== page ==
Not quite. Kittredge ironed up and struck out Gary Sanchez and Rougned Odor (that little stinker) back to back for the side and for the hard-secured 4-3 Rays win. With the Red Sox holding on to beat the Nationals in Washington, 4-2, the Yankee advantage for the first American League wild card fell back to one over the Red Sox.

But Gallo struck a blow on behalf of every baseball watcher and analyst who’s fed up to the proverbial teeth with the yammering from the Old Fart Contingency demanding what just about amounts to a return to dead-ball baseball. The contingency that forgets, assuming it ever really understood in the first place, that under customary circumstances sacrifice. bunts. waste. outs.

Especially when you’re up against the number one scoring team in the league.

You’d only think that the out-wasting sac bunt would do your team a big favour by pushing a runner or two forward and making it easier to score. But you really have to watch the game more closely to see the actuality. Keith Law (in Smart Baseball) saw it, tabled it, and probably ran a few temperatures up the scale.

There are six common scenarios in which you’d see a sac bunt. Here they are, with the actual result and value, the probability or scoring at least one run or more before the bunt, and the probability of scoring at least one run or more after that bunt. (I’ve indicated it with RP.) Law’s tabulation comes from the 2015 season, but it’s generally applicable—give or take a percentage of a percentage point—in just about any season:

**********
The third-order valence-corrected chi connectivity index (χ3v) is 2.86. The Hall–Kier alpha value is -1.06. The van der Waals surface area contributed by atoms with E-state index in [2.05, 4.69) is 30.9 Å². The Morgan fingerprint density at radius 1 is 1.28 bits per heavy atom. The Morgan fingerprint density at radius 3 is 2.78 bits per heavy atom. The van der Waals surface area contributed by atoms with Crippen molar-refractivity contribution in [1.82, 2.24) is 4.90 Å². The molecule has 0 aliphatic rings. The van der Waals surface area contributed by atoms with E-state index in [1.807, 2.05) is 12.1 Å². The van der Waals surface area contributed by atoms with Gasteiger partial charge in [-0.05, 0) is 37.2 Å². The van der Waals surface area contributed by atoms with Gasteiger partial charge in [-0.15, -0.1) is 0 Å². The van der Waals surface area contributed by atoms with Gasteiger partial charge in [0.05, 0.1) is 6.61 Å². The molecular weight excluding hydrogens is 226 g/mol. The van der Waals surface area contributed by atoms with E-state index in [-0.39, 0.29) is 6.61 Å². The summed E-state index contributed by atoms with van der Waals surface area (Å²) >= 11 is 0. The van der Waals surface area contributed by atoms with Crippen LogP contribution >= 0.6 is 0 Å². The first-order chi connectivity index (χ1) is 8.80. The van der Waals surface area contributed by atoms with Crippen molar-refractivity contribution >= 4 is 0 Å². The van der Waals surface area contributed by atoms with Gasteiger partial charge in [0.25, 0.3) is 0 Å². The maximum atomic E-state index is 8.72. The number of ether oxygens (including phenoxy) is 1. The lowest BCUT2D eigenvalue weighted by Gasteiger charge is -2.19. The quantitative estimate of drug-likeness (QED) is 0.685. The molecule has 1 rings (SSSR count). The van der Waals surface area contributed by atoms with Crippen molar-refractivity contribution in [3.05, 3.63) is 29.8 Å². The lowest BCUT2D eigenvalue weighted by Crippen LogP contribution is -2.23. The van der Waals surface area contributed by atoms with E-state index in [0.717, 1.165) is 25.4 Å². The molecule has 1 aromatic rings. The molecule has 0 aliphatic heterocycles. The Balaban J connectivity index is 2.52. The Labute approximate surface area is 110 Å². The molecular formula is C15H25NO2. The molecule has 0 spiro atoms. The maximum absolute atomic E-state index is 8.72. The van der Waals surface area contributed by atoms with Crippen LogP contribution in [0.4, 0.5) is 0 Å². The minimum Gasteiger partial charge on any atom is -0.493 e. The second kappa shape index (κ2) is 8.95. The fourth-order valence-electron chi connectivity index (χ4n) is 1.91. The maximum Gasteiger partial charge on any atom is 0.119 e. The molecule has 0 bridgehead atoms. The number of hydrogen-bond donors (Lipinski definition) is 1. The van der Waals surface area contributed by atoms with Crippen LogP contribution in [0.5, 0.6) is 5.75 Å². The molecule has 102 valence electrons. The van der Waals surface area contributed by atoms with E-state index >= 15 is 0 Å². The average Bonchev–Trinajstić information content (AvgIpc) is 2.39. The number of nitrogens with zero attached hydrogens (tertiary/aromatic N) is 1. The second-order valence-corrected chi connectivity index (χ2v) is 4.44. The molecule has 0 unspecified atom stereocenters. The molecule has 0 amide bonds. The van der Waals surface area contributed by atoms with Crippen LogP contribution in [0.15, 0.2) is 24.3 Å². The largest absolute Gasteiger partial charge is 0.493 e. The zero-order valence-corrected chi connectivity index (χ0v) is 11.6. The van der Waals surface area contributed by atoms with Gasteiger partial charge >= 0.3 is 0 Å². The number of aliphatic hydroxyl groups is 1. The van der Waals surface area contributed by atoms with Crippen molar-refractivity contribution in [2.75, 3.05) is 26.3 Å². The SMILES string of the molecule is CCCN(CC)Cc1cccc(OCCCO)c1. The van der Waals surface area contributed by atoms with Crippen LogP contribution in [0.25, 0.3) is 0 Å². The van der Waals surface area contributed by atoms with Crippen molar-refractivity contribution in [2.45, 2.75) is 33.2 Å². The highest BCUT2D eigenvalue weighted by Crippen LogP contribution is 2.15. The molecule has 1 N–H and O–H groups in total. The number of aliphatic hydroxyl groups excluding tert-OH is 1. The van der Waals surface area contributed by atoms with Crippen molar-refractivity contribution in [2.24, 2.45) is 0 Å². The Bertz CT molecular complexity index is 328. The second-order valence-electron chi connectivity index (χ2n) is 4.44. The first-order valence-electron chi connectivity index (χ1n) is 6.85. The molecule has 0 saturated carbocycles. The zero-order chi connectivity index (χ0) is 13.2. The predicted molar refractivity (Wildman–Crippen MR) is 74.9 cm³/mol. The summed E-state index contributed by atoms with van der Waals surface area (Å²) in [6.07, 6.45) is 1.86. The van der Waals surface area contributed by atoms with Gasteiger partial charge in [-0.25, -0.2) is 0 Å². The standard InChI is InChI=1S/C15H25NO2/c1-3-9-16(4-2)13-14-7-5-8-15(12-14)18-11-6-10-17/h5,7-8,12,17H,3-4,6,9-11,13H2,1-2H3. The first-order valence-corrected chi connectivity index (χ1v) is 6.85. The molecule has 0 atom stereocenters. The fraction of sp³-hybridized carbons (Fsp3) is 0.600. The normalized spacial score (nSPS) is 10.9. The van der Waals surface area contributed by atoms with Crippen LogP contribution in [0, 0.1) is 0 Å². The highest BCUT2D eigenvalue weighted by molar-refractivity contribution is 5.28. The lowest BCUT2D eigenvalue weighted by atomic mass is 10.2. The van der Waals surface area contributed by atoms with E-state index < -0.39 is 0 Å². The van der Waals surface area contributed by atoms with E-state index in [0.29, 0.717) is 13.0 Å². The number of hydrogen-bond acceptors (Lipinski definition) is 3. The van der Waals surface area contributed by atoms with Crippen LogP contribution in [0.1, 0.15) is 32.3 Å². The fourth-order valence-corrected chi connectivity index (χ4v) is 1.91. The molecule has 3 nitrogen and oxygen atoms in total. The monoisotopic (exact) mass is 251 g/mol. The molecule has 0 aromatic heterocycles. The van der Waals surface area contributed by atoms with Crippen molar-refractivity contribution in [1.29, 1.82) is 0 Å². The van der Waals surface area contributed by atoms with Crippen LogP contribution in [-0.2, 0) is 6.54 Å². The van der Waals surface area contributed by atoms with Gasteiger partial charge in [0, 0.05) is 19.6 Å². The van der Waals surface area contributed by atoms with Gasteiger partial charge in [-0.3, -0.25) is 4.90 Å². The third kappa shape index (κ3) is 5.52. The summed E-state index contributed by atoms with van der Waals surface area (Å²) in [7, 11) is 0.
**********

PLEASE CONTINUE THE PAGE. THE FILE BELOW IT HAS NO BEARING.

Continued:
Bunt Situation Pre-bunt RP Post-bunt RP Better/Worse Off?
Man on first, 0 out 0.50 0.45 Worse
Man on first, 1 out 0.36 0.26 Worse
Man on second, 0 out 0.66 0.67 Push
Man on second, 1 out 0.45 0.27 Worse
Men on first and second, 0 out 0.65 0.70 Better
Men on first and second, 1 out 0.45 0.26 Worse

Think about that. Six possible sacrifice bunt situations and four of the six leave a team worse off, one leaves them better off, and one is pick ’em at best. With the best case scenario being a sac bunt with first and second and nobody out.

Gallo wasn’t batting in any of those situations Friday night. He had a man on third with one out—and absolutely no Rays infielder on the left side of second base. The third base ump or the Yankee third base coach each had a better chance of fielding Gallo’s sneaky squirt than any Ray did. The Cartwright boys could have built the Ponderosa with room to spare.

One showing of video from the play says, and I quote, “Joey Gallo singles on a bunt ground ball to third baseman Yandy Diaz. Giancarlo Stanton scores.” It would be accurate if Diaz was actually playing third base proper in the moment.

Diaz was in a fourth-outfielder array for the shift. Second baseman Joey Wendle came running over from about half a mile beyond second base, unable to do anything more than watch the ball pass the infield grass and the infield dirt on the third base side, before he finally caught up to it on the extremely short left field grass. The Feds had an easier time nailing Al Capone than Diaz would have had nailing Gallo at first.